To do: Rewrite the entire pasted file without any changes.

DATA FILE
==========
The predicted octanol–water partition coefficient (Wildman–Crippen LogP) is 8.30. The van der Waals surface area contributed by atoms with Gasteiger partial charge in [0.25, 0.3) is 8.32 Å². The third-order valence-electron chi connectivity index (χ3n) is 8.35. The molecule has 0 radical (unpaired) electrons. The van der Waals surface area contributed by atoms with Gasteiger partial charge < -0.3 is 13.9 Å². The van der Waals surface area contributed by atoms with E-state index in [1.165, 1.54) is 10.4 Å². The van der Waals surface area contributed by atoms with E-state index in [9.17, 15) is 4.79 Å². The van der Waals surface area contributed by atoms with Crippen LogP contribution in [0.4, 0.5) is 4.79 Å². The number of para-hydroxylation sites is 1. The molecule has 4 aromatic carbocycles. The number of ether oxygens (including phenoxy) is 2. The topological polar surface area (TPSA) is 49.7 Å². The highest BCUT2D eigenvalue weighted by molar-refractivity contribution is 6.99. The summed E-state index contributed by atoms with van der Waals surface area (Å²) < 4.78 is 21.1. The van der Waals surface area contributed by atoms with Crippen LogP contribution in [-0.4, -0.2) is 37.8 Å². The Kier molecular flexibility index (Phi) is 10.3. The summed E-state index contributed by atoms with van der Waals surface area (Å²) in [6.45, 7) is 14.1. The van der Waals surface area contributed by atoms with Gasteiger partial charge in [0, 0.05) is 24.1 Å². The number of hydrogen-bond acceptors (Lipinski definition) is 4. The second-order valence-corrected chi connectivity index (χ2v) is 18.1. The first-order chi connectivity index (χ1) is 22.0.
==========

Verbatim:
The predicted octanol–water partition coefficient (Wildman–Crippen LogP) is 8.30. The van der Waals surface area contributed by atoms with Gasteiger partial charge in [0.25, 0.3) is 8.32 Å². The third-order valence-electron chi connectivity index (χ3n) is 8.35. The molecule has 0 radical (unpaired) electrons. The van der Waals surface area contributed by atoms with Gasteiger partial charge < -0.3 is 13.9 Å². The van der Waals surface area contributed by atoms with E-state index in [1.165, 1.54) is 10.4 Å². The van der Waals surface area contributed by atoms with E-state index in [9.17, 15) is 4.79 Å². The van der Waals surface area contributed by atoms with Crippen LogP contribution in [0.4, 0.5) is 4.79 Å². The number of para-hydroxylation sites is 1. The molecule has 4 aromatic carbocycles. The number of ether oxygens (including phenoxy) is 2. The topological polar surface area (TPSA) is 49.7 Å². The highest BCUT2D eigenvalue weighted by molar-refractivity contribution is 6.99. The summed E-state index contributed by atoms with van der Waals surface area (Å²) < 4.78 is 21.1. The van der Waals surface area contributed by atoms with Crippen LogP contribution in [-0.4, -0.2) is 37.8 Å². The Kier molecular flexibility index (Phi) is 10.3. The summed E-state index contributed by atoms with van der Waals surface area (Å²) in [6.45, 7) is 14.1. The van der Waals surface area contributed by atoms with Gasteiger partial charge in [0, 0.05) is 24.1 Å². The number of hydrogen-bond acceptors (Lipinski definition) is 4. The second-order valence-corrected chi connectivity index (χ2v) is 18.1. The first-order chi connectivity index (χ1) is 22.0.